Tian Feilong, associate professor at the Law School of Beihang University in Beijing, said while the central government would talk up the issue, it would not rush the legislation, given that there were other pressing strategic priorities.

Tian also believes that the central government may want to wait for the results of the Hong Kong Legco election in September first.

His view was shared by others. Professor Song Xiaozhuang, of Shenzhen University’s Centre for Basic Laws of Hong Kong and Macau, said Beijing needed to first focus on reviving its falling economy and eliminating poverty – a political commitment made by President Xi Jinping.

Managing the delicate relationship with the US – particularly in the run up to the American presidential election – was also critical, Song said.

“I expect to see tougher language and more elaboration of our principles [on Hong Kong]. But this is not an occasion for concrete measures,” he said.

“The central government’s commitment to the one country, two systems principle remains unchanged but Beijing will be more ready to use its power to interpret the Basic Law.”

Song said the interpretation of the Basic Law would be a more “reasonable step” than resorting to Annex III. Both options would require huge amounts of preparation and planning and could not be rushed through at this year’s two sessions.

Another observer with close links to Beijing also said the central government would not make a move until the conditions were ripe.

“Hong Kong is not a top priority at the two sessions. If we do something drastic now, it will only provide ammunition for the US to stir up trouble,” the observer said.

“The opposition side [in Hong Kong] may wish for Beijing to do something rash so that they can use this to rally support for the coming election. But there is no reason that we have to do it now. Saving jobs and reviving the economy is more important.”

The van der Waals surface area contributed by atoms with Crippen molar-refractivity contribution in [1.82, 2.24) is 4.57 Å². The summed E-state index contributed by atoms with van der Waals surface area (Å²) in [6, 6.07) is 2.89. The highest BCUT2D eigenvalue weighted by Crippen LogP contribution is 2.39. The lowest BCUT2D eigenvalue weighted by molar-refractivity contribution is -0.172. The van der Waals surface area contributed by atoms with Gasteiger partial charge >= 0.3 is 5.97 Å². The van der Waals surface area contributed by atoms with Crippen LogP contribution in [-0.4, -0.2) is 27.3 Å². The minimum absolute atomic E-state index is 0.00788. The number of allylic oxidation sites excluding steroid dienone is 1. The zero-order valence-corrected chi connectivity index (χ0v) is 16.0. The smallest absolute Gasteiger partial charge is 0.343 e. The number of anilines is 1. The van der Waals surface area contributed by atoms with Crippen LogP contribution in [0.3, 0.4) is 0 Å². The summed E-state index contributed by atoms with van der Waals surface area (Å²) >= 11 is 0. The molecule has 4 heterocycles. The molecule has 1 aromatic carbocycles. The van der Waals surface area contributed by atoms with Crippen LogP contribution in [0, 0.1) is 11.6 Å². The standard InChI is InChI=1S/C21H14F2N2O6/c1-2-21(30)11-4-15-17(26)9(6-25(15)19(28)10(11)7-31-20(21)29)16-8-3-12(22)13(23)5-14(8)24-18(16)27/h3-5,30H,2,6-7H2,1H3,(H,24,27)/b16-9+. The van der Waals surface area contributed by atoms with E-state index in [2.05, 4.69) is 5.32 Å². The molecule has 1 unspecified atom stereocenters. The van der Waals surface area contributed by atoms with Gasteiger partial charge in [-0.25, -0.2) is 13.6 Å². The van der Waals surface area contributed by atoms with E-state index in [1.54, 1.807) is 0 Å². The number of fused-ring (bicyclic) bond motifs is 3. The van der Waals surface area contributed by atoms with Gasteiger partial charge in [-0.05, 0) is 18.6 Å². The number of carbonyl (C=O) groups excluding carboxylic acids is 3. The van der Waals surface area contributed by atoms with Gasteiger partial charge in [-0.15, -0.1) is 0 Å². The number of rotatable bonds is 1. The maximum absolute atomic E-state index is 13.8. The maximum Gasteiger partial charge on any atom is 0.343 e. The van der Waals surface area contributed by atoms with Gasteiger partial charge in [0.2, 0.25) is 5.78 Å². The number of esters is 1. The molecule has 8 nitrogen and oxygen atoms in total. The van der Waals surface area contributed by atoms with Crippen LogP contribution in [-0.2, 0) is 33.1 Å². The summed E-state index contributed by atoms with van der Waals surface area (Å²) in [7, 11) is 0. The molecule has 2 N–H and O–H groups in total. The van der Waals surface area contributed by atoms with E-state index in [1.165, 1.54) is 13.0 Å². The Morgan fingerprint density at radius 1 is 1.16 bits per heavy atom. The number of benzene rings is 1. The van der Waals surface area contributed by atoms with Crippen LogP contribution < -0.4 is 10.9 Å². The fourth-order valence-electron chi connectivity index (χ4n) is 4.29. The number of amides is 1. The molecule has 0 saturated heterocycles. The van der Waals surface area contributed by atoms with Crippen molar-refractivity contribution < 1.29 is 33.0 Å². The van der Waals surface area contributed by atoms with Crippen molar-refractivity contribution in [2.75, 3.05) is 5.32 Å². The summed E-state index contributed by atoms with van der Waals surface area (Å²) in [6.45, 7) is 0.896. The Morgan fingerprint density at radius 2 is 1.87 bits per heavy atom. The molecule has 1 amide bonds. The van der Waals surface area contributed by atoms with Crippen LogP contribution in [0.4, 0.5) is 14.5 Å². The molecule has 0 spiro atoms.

The pro-Beijing camp in Hong Kong suffered a devastating defeat in last November’s district council elections. They blamed it on the huge backlash triggered by Hong Kong government’s extradition bill, which would have allowed the transfer of fugitives to the mainland and other jurisdictions with which Hong Kong has no exchange agreement.

The bill was eventually withdrawn, but by then the movement had widened into anti-government protests that became increasingly violent.

Beijing is now watching closely to see how the upcoming Legco election may pan out.

“If the opposition fails to get the majority in the Legco, Beijing will let Hong Kong introduce its own national security law. The central government will step in only if the opposition wins the majority of seats in the Legco,” Tian said.

Executive Council member Ip Kwok-him, a Hong Kong deputy to the NPC, said “we’ll definitely have opportunities to share views on the issue in group discussions with mainland officials during the NPC session, but it’s the Hong Kong government’s task to fulfil its constitutional responsibility [to enact national security legislation].”